[Marxism] IMPORTANT: A debt culture gone awry

Walter Lippmann walterlx at earthlink.net
Sun Aug 19 16:29:08 MDT 2007

(The International Herald Tribune has the wonderful feature by you 
can listen to the report being read out loude from the web. 
This article's emphasis on the irresponsibile ways Washington has 
allowed its debts to escalate to mountainous levels makes sense.
No reference to Islamic teachings here, but lots to contemplate 
in this commentary. He's trying to explain that if Washington 
doesn't make vital reforms quickly, it will reap the whirlwind.)

A debt culture gone awry
By Hamid Varzi
Friday, August 17, 2007



The U.S. economy, once the envy of the world, is now viewed across
the globe with suspicion. America has become shackled by an immovable
mountain of debt that endangers its prosperity and threatens to bring
the rest of the world economy crashing down with it.

The ongoing sub-prime mortgage crisis, a result of irresponsible
lending policies designed to generate commissions for unscrupulous
brokers, presages far deeper problems in a U.S. economy that is
beginning to resemble a giant smoke-and-mirrors Ponzi scheme. And
this has not been lost on the rest of the world.

This new reality has had unfortunate side effects that go beyond
economics. As a banker working in the heart of the Muslim world, I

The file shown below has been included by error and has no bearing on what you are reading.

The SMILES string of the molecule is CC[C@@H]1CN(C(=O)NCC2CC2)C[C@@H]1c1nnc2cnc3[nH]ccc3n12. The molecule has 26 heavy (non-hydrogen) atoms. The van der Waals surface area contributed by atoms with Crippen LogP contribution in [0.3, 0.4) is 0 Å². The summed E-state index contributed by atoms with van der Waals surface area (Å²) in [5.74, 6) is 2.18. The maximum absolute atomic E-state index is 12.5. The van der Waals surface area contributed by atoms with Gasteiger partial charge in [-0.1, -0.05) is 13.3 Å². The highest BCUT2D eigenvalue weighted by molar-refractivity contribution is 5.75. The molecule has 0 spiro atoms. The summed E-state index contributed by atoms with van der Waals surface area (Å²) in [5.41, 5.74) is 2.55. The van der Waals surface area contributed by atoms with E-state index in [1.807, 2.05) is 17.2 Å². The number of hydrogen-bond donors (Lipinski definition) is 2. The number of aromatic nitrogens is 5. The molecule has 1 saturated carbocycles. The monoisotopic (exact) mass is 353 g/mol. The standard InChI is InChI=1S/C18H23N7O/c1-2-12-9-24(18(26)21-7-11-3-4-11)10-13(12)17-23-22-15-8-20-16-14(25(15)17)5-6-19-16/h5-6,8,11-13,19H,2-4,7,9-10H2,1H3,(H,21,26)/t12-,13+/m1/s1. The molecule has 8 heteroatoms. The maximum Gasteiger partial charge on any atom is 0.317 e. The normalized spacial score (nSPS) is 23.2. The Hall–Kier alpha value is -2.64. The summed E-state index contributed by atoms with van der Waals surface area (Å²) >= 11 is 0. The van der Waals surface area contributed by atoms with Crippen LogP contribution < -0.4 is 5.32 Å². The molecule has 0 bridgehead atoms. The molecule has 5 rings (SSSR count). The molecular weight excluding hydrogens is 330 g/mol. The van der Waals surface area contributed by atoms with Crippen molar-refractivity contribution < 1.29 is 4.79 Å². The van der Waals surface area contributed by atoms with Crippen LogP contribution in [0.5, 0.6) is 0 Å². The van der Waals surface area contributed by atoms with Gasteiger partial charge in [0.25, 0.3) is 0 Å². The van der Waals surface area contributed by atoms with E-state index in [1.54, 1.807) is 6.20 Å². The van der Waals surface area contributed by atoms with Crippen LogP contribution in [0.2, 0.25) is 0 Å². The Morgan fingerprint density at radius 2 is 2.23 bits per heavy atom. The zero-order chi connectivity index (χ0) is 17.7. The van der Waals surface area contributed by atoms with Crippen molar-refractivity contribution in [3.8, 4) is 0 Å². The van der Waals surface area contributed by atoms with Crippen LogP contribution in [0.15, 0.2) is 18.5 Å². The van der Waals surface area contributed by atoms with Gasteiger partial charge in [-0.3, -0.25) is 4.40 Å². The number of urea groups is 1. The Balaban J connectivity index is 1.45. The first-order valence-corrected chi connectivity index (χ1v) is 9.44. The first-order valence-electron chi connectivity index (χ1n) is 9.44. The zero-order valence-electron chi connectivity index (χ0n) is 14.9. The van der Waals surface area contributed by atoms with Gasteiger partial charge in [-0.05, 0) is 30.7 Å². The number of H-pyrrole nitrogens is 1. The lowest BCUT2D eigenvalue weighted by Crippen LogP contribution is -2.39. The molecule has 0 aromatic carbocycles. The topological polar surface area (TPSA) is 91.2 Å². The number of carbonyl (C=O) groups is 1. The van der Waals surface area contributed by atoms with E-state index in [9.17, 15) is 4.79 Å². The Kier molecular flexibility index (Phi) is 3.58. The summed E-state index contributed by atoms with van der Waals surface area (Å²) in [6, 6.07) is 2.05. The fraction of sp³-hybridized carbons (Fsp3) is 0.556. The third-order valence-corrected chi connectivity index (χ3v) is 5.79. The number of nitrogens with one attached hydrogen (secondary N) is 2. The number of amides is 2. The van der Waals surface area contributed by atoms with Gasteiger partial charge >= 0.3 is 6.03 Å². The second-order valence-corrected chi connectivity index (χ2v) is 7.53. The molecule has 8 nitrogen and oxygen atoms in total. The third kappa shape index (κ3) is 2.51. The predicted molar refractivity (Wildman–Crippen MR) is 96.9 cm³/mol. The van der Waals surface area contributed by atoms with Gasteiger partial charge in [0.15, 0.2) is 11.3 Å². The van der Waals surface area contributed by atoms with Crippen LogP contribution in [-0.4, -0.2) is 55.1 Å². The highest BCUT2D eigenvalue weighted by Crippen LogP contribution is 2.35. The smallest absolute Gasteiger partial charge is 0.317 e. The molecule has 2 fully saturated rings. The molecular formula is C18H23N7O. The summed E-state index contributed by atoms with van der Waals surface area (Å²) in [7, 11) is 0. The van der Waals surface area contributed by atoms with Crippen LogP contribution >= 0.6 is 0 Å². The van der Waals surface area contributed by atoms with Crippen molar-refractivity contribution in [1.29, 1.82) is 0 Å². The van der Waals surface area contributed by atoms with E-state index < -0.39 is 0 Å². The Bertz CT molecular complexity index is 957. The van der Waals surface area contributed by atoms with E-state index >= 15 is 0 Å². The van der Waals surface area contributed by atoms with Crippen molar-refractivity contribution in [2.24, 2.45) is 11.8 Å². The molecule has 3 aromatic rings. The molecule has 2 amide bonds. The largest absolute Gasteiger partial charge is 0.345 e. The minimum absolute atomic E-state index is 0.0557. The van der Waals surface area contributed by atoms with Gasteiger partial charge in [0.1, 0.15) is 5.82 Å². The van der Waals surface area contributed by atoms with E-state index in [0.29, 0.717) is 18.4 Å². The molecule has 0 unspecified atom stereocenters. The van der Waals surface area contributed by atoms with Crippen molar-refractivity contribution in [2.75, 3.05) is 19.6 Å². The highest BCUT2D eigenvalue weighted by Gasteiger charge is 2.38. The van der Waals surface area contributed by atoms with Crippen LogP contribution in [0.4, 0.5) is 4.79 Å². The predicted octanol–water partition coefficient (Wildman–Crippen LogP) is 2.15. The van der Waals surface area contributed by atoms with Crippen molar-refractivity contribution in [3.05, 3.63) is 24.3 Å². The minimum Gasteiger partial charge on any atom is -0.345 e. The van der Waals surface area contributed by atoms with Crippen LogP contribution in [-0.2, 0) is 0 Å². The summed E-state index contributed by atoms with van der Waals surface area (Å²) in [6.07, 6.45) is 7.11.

have been amazed by the depth and breadth of anti-Americanism, even
among U.S. allies, manifested in reactions ranging from fierce anger
to stoic fatalism. Muslims outside the United States interpret
America's policies in the Middle East not as an effort to spread
democracy but as a blatant neocolonialist attempt to solve its
economic problems by force. Arabs and Persians alike argue that
America's fiscal irresponsibility has forced the nation to seek
solutions through military aggression.

Many believe that America's misguided adventure in Iraq was a
desperate attempt to capture both a reliable source of cheap oil and
a major export market for the United States.

The United States borrows a whopping $2.5 billion daily from abroad
to service its burgeoning debt. In order to continue borrowing at
reasonable interest rates America needs to retain credibility with
its overseas creditors, especially Far Eastern nations running huge
trade surpluses. A cessation of foreign lending would force the Fed
to raise interest rates to attract money, precipitating a collapse of
the already weak housing market and pushing the economy into

This is why the Chinese, in particular, have threatened to retaliate
against proposed U.S. trade sanctions by reducing their $1.3 trillion
in dollar holdings.

The U.S. debt situation is so grave that the Chinese would not even
need to "dump dollars" to precipitate a meltdown but could simply
refuse to extend further credit: They could cease purchasing
additional Treasury Bonds and Treasury Bills, without selling any
excess inventory. China has the far stronger hand, because a run on
the dollar would merely reduce China's gigantic cash surplus while